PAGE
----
UK Cleric Charged With Inviting Support For IS


Cleric Anjem Choudary has been charged with inviting support for terror group Islamic State.

The charge relates to IS’s status as a “proscribed terrorist organisation”, meaning supporting it is banned in Britain.

Charged alongside the Muslim campaigner is Mohammed Mizanur Rahman.

A statement from Crown Prosecution Service said the charges relate to the two men’s activities between 29 June 2014 and 6 March this year.

Choudary, 48, of Hampton Road, Ilford in east London, was due to appear at Westminster Magistrates’ Court at 2pm on Wednesday.

Sue Hemming, Head of Special Crime and Counter Terrorism at the CPS, said: “Following an investigation by the Metropolitan Police’s Counter Terrorism Command, we have today authorised charges against Anjem Choudary and Mohammed Mizanur Rahman.

“We have concluded that there is sufficient evidence and it is in the public interest to prosecute Anjem Choudary and Mohammed Rahman for inviting support for ISIL (IS), a proscribed terrorist organisation, between 29 June 2014 and 6 March this year.

“Each man is charged with one offence contrary to section 12 of the Terrorism Act 2000.

“It is alleged that Anjem Choudary and Mohammed Rahman invited support for ISIS (IS) in individual lectures which were subsequently published online.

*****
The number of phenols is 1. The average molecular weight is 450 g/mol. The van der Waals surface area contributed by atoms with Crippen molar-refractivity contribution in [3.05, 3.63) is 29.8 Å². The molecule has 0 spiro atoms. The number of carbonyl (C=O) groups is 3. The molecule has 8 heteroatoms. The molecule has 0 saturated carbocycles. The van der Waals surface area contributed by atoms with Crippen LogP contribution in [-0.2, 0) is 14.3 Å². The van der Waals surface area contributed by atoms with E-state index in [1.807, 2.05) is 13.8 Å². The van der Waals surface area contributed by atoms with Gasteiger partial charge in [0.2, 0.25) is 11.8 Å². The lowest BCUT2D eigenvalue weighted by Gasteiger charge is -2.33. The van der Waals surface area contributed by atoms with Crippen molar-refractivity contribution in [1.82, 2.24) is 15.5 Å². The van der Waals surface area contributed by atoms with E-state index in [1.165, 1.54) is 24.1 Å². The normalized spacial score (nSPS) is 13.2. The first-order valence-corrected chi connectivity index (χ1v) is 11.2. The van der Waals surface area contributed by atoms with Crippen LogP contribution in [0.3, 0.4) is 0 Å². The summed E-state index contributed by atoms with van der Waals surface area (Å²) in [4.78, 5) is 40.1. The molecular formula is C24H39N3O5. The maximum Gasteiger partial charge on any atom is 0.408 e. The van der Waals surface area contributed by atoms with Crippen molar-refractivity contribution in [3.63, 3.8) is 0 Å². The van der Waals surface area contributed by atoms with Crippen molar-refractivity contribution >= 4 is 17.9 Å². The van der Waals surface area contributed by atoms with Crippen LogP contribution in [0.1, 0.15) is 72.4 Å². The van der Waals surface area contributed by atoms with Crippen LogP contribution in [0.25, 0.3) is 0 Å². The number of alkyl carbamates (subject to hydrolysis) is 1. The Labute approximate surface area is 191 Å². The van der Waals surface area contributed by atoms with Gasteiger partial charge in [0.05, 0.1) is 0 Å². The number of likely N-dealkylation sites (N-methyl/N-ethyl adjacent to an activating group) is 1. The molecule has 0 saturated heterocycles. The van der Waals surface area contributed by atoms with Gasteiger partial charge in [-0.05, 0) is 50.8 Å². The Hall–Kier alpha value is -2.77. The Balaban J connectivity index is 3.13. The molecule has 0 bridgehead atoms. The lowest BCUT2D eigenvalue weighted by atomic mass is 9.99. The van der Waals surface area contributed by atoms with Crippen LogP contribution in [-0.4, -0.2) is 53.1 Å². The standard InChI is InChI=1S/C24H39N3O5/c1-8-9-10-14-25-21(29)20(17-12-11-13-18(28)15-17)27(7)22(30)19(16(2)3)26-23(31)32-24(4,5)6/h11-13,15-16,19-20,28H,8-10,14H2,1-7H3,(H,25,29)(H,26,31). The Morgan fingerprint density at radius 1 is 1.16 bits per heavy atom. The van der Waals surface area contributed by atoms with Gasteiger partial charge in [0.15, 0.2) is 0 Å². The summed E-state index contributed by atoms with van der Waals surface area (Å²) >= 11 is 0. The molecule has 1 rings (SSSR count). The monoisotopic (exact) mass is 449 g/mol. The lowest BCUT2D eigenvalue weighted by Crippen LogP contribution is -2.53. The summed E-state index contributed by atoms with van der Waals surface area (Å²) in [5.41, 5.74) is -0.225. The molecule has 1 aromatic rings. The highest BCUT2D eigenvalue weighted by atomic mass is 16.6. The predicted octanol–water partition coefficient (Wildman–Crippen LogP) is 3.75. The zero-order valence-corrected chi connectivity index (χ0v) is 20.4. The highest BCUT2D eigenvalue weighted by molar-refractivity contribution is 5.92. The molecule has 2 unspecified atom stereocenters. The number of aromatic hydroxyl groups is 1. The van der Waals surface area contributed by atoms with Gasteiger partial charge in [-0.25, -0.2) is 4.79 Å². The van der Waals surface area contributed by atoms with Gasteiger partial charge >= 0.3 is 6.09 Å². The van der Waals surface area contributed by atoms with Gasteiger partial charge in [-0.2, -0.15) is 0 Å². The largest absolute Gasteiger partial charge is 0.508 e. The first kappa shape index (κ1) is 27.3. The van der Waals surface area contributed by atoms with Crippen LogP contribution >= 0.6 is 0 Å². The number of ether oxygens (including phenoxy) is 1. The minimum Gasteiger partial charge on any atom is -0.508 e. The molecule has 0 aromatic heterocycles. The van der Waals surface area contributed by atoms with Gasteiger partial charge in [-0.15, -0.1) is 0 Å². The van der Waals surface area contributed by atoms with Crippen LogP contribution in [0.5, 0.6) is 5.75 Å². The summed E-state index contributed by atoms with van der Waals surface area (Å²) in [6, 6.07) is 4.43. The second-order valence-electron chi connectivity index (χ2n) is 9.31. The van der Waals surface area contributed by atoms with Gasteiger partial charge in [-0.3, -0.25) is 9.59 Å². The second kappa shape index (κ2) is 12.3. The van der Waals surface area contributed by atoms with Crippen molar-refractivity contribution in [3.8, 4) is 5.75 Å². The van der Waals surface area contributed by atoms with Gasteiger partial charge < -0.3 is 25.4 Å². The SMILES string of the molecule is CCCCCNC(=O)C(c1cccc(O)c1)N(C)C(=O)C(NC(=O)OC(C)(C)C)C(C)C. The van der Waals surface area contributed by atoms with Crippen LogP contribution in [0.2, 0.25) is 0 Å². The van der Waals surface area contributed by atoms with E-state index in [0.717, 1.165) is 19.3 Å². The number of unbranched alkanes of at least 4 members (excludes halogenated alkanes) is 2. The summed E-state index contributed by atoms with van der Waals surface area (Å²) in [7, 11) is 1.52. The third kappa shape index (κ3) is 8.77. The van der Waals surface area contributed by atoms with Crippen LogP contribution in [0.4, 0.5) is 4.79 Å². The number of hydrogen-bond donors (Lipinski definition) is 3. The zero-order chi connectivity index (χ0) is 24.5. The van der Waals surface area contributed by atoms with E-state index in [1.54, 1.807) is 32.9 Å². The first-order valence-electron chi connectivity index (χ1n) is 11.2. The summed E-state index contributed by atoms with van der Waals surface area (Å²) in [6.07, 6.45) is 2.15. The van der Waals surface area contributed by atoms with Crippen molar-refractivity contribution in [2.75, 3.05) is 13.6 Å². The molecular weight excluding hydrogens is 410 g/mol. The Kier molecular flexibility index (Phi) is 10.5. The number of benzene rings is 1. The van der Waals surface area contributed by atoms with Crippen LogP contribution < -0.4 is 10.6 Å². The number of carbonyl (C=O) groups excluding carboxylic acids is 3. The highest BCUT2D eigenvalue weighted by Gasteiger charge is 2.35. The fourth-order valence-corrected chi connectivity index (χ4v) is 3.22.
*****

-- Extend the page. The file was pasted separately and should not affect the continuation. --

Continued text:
“The decision to prosecute was taken in accordance with the Code for Crown Prosecutors.

“Anjem Choudary and Mohammed Rahman will appear at Westminster Magistrates’ Court later today, 5 August 2015.

“Criminal proceedings have now commenced and both men have a right to a fair trial.

“It is extremely important that there should be no reporting, commentary or sharing of information online which could in any way prejudice these proceedings.”

Section 12 of the Terrorism Act 2000 says that a person commits an offence if they invite “support for a proscribed organisation, and the support is not, or is not restricted to, the provision of money or other property.”

It says that a person can face up to 10 years in jail if found guilty.

The Home Office moved to ban Islamic State, which it calls Islamic State in Iraq and the Levant (ISIL) in June last year.

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